Being Dominican
Preachers Resources
Justice and Peace
Faith and Film
Groups and Organizations
Latin America

Free Update

Can't open PDF format files? Click on the link to download the latest Adobe Reader. It is safe and secure and free. Really.
Dominican Life | USA
| Sisters | Associates| Friars | Laity | Nuns | Link to Groups| DLC
| World OP

free email update
Coming Events

UPDATE on the Dominican Friars in Kenya
Kenya Violence Escalates toward Ethnic Cleansing

David Adiletta, OP, Vicar Provincial

See New York Times story

NAIROBI February 4, 2008 --- The situation in Kenya over the last week and a half has been tense and explosive due to contested election results for the presidency.  This had been proceeded by some acts of violence in the campaigns.  However, the Dominican Family has not been especially affected by the violence (in general foreigners have not been touched).  In Nairobi the friars' houses are rather far away from the centers of violence which are in several of the many slums in Nairobi.  There were a couple of days when fuel was not available, or phone cards, or some perishable food stuffs were hard to find, but this did not last for very long.  Some roads were blocked.  St. Catherine's parish had many guests one Sunday as people were afraid to travel to their usual parish.  And some of the student brothers had trouble returning to Nairobi after their planned Christmas break to visit their families due to unsafe roads. 

One of the sadder notes was that one of Br. Thomas Odhiambo's uncles was killed in one of the slums in Nairobi.  And I just learned recently that Br. Marc Anthony, while at home in Kisumu area, was confronted by some men who asked him to speak Luo.  Luo is his first language, so he was able to do it and was left alone. 

The situation in Kisumu has been more tense than in Nairobi, however, our community is about 12 or so kilometers (8 miles) outside of the main city.  And while the Luo people have been protesting the results of the presidential election by burning and looting, they have not been killing anyone.  Most of the killing has been done by some of the police who are known for their brutal ways.  And it seems some of the Ugandan military have been helping the police in both good and bad ways. 

The Dominican compound became a place of refuge for around 25 people of Meru or Kikuyu heritage who feared attacks.  This lasted a few days before they were safely transported to the police for armed escort to various areas of Kenya which are safer.  In addition, the Fr. Tom's Memorial Children Program, under the direction of Martin Martiny, has thought it prudent not to send their sponsored children back to the various schools they were attending in different places of Kenya.  Some of the children did not feel safe.  So, efforts are being made to start a makeshift school near the Dominican compound with the help of two Sisters of the Assumption Sisters of Eldoret.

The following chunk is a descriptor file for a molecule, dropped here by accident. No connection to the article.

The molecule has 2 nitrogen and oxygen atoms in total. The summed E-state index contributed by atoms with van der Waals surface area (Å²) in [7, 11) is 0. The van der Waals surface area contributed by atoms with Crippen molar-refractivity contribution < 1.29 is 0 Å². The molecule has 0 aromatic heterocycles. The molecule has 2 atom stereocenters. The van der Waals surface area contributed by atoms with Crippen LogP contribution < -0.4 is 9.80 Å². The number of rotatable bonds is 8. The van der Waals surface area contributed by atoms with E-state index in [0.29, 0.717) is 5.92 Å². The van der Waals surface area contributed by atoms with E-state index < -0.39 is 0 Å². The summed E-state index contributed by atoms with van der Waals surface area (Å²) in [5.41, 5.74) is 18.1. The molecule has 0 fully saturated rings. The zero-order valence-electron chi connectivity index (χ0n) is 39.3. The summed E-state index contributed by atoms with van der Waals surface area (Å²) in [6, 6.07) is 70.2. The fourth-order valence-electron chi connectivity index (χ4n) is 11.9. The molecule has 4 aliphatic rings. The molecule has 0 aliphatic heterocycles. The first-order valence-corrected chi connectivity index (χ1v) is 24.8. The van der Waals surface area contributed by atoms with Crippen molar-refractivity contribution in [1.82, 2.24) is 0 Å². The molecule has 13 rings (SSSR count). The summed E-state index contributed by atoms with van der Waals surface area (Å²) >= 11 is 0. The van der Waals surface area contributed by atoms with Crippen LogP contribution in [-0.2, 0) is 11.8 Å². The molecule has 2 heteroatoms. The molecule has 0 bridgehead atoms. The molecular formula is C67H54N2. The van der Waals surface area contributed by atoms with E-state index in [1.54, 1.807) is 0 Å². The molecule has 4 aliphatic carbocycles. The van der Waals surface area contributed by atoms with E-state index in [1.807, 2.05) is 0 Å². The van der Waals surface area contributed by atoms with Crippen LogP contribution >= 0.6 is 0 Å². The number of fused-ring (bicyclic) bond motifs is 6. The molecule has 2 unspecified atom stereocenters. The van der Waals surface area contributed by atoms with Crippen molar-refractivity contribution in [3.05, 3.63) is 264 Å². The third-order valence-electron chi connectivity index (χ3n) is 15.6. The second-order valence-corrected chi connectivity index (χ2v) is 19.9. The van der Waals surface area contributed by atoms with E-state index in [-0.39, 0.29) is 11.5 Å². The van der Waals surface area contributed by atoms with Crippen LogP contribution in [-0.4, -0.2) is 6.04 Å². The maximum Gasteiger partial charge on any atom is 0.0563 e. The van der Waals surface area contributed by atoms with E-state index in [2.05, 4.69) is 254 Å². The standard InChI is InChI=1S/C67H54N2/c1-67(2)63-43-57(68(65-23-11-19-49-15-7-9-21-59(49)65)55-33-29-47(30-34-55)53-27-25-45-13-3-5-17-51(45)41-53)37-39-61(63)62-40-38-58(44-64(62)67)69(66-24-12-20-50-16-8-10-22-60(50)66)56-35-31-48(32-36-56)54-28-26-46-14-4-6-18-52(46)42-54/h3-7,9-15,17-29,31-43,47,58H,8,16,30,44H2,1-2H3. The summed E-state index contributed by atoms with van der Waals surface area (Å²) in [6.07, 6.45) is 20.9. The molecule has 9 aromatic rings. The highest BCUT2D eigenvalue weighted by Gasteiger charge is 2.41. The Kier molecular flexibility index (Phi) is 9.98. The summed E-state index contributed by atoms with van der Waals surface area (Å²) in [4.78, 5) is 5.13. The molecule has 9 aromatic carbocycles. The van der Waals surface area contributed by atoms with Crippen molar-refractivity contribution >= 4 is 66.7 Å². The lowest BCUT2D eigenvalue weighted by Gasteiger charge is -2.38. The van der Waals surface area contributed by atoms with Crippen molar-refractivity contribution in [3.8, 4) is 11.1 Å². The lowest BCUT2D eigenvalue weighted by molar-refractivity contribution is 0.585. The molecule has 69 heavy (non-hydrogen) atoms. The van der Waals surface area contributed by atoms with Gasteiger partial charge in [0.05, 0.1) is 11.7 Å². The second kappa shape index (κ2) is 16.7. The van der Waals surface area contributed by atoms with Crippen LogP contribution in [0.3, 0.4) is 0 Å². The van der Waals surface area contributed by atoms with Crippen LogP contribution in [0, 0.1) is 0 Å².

Kenya MapDue to a rumor of the killing of some Luo people by Kikuyus in retaliation for a church that was burned in Eldoret killing 40 or so Kikuyu, a rumor which seems not to have been true, there was a great fear that there were going to be reprisals agains all non-Luo people in Kisumu.  Therefore, Kevin Kraft, after consultation with Martin Martiny and me, decided to move the novices.  They are currently in Nairobi and taking advantage of the opportunity to have a series of lectures by Fred Mvumbi on Islam.  It is not clear at this point how long they will remain in Nairobi. 

Most of the Dominican Family has been relatively untouched by the violence.  Nor have I heard of any family members hurt other than what I mentioned.  The nuns, the Dominican Sisters in Thika or Matasia, the Maryknoll Sisters and the Hawthorne Dominicans in Kisumu have reported being fine.  The Dominican Sisters in Uganda have suffered with the people of Uganda in terms of shortages of fuel or some other goods.  Most of the fuel for cars, trucks and airplanes for the countries of Uganda, Rwanda, Burundi, and the Eastern part of Democratic Republic of Congo, comes from Mombasa port in Kenya and then is transported by truck to those countries.  No trucks were on the roads for a few days due to fears of hijackings and looting, so there have been shortages everywhere. 

The situation remains tense as both sides in the dispute hold to their hardlines.  However, there are more voices of justice, peace, and reconciliation being heard.  There are also more images of people helping each other.  Even in Kisumu there are known cases of Luo families giving refuge to members of Kikuyu families.  Perhaps there are examples of this even in areas such as Eldoret which has had some of the worst violence. 

The Dominican Laity in both Kisumu and Nairobi are fine as far as I know.  One member did leave the country and returned to the Democratic Republic of the Congo for a short period of time on the advice of his boss, but I believe that was excessive.  The employer had asked all expatriates to leave the country for their safety.  But expatriates have not been targeted. 

We thank you for your prayers and ask you to continue. It will take a long time to overcome the substantial issues that lead to such violent clashes between neighbors.  May God continue to bless Kenya.

David Adiletta, OP
Vicar Provincial 



Reports from Kevin Kraft:
January 28, 2008
January 27, 2008

Novitiate in Exile

Maryknoll Sister Katie Erisman, MM

A SPECIAL EYE WITNESS REPORT on Violence in Kenya from Dominican Friars

Why Is Kenya Bleeding?

Bert Ebben, OP (St. Martin)

Who are the Dominicans in Kenya?

Catholic Relief Services Info


subscribe to and receive a free email update every two weeks. unsubscribe